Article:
26
               In the two-stage least squares regression version of regression Model (1), we

determine the probability of selecting a nonnational auditor using the estimated parameters from

the auditor choice regression (regression Model (2)). The variable E(Nonnational)

(UE(Nonnational)) equals one if both a nonnational auditor is associated with the IPO and if this

association is (is not) predicted with a probability greater than 0.5 by regression regression

Model (2). The variable UE(Nonnational) equals one if a nonnational auditor is associated with

the IPO and if this association is not predicted with a probability greater than 0.5 by regression

Model (2). Willenborg (1999) suggests that it is important to attempt to model the sequential

nature of the auditor choice decision. Both OLS and 2SLS results are presented in Table 3,

Panel B.


4.4. Results                                                                                              Formatted: Bullets and Numbering


           Descriptive Statistics

       Table 1, Panel A provides the descriptive statistics for IPOs that are venture and non-

venture-backed, respectively. VC-backed IPOs employ more prestigious underwriters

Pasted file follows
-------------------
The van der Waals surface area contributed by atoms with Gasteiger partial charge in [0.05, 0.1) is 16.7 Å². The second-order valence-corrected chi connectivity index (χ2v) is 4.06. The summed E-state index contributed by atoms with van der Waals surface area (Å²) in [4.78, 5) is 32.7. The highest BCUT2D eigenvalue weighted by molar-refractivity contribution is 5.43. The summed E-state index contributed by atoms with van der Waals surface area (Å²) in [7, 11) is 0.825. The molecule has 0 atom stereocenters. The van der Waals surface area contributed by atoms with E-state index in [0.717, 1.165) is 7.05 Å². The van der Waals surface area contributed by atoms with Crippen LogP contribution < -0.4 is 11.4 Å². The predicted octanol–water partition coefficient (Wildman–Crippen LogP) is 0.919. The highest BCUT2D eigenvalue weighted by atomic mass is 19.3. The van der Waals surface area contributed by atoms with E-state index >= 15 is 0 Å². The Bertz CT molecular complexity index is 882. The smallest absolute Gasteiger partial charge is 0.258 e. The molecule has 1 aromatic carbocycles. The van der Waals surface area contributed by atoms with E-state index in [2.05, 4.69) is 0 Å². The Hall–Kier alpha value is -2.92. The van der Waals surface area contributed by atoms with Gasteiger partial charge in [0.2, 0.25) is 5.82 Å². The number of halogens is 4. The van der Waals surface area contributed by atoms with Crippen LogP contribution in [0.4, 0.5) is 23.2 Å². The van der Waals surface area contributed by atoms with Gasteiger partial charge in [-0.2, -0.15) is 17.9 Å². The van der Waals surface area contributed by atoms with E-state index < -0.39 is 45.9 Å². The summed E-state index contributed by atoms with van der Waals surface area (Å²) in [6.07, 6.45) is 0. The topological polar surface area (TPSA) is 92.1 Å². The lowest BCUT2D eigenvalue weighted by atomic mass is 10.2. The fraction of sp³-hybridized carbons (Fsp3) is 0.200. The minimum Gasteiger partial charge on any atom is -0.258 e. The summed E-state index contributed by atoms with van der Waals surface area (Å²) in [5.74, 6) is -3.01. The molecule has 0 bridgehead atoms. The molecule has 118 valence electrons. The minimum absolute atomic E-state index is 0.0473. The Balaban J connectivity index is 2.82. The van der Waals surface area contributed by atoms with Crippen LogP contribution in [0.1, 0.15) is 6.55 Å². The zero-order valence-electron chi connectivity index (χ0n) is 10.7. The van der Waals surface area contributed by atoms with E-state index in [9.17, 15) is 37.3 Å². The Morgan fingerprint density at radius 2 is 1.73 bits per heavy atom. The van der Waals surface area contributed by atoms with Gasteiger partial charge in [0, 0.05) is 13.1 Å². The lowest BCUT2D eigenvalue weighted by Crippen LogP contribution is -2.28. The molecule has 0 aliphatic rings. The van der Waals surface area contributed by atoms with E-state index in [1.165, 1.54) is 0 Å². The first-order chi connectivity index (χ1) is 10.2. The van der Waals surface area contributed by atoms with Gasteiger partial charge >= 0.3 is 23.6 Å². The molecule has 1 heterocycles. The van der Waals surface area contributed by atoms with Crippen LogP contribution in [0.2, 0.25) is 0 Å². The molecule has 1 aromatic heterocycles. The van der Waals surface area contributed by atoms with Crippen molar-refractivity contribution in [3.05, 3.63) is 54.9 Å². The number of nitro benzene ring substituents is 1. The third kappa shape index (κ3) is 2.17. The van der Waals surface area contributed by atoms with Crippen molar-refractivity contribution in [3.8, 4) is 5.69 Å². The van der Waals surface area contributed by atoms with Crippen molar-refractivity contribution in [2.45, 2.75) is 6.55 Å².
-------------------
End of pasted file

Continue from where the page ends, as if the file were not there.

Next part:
(t=-2.041), are less likely to involve unit IPOs (t=-1.860), raise more proceeds (t=1.979), and are

less likely to employ low quality (non-national auditors) when the gross proceeds are less than or

equal to $6 million (t=3.043). They are also less likely to employ low quality (non-national)

auditors when proceeds are greater than $6 million (t=1.864). In summary, with respect to the

various levels of quality of the various monitors/stakeholders in IPOs, VC-backed IPO firms

appear to attract higher quality auditors and underwriters than non-VC-backed IPO firms. This

observation is consistent with anecdotal, business media, and research evidence that indicates

that market participants in general, and other key IPO players may perceive VC presence as




                                                                                                     27
source of additional, valuable information gathering, pre-screening, contracting, and monitoring

skills.

          Table 1, Panel B provides the descriptive statistics for IPOs that are DSEs and non-DSEs.